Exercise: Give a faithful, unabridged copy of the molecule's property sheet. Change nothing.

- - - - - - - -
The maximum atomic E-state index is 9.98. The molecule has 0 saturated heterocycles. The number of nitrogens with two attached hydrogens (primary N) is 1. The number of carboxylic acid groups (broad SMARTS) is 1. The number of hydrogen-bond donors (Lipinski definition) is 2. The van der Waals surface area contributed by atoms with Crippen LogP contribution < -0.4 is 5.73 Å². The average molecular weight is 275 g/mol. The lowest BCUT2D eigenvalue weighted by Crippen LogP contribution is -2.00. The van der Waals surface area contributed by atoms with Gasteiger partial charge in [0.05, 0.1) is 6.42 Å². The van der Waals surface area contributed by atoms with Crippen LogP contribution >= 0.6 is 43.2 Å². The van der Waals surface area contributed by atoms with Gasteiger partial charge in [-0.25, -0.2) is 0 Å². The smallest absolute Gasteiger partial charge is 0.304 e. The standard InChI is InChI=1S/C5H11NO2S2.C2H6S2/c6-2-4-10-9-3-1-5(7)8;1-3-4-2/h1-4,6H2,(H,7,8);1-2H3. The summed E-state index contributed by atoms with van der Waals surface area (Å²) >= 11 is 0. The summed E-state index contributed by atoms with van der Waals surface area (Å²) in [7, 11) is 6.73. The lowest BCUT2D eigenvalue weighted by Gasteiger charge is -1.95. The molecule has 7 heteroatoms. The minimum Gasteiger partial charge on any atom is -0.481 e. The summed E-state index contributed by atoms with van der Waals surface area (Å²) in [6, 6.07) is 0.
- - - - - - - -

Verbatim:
The maximum atomic E-state index is 9.98. The molecule has 0 saturated heterocycles. The number of nitrogens with two attached hydrogens (primary N) is 1. The number of carboxylic acid groups (broad SMARTS) is 1. The number of hydrogen-bond donors (Lipinski definition) is 2. The van der Waals surface area contributed by atoms with Crippen LogP contribution < -0.4 is 5.73 Å². The average molecular weight is 275 g/mol. The lowest BCUT2D eigenvalue weighted by Crippen LogP contribution is -2.00. The van der Waals surface area contributed by atoms with Gasteiger partial charge in [0.05, 0.1) is 6.42 Å². The van der Waals surface area contributed by atoms with Crippen LogP contribution >= 0.6 is 43.2 Å². The van der Waals surface area contributed by atoms with Gasteiger partial charge in [-0.25, -0.2) is 0 Å². The smallest absolute Gasteiger partial charge is 0.304 e. The standard InChI is InChI=1S/C5H11NO2S2.C2H6S2/c6-2-4-10-9-3-1-5(7)8;1-3-4-2/h1-4,6H2,(H,7,8);1-2H3. The summed E-state index contributed by atoms with van der Waals surface area (Å²) >= 11 is 0. The summed E-state index contributed by atoms with van der Waals surface area (Å²) in [7, 11) is 6.73. The lowest BCUT2D eigenvalue weighted by Gasteiger charge is -1.95. The molecule has 7 heteroatoms. The minimum Gasteiger partial charge on any atom is -0.481 e. The summed E-state index contributed by atoms with van der Waals surface area (Å²) in [6, 6.07) is 0.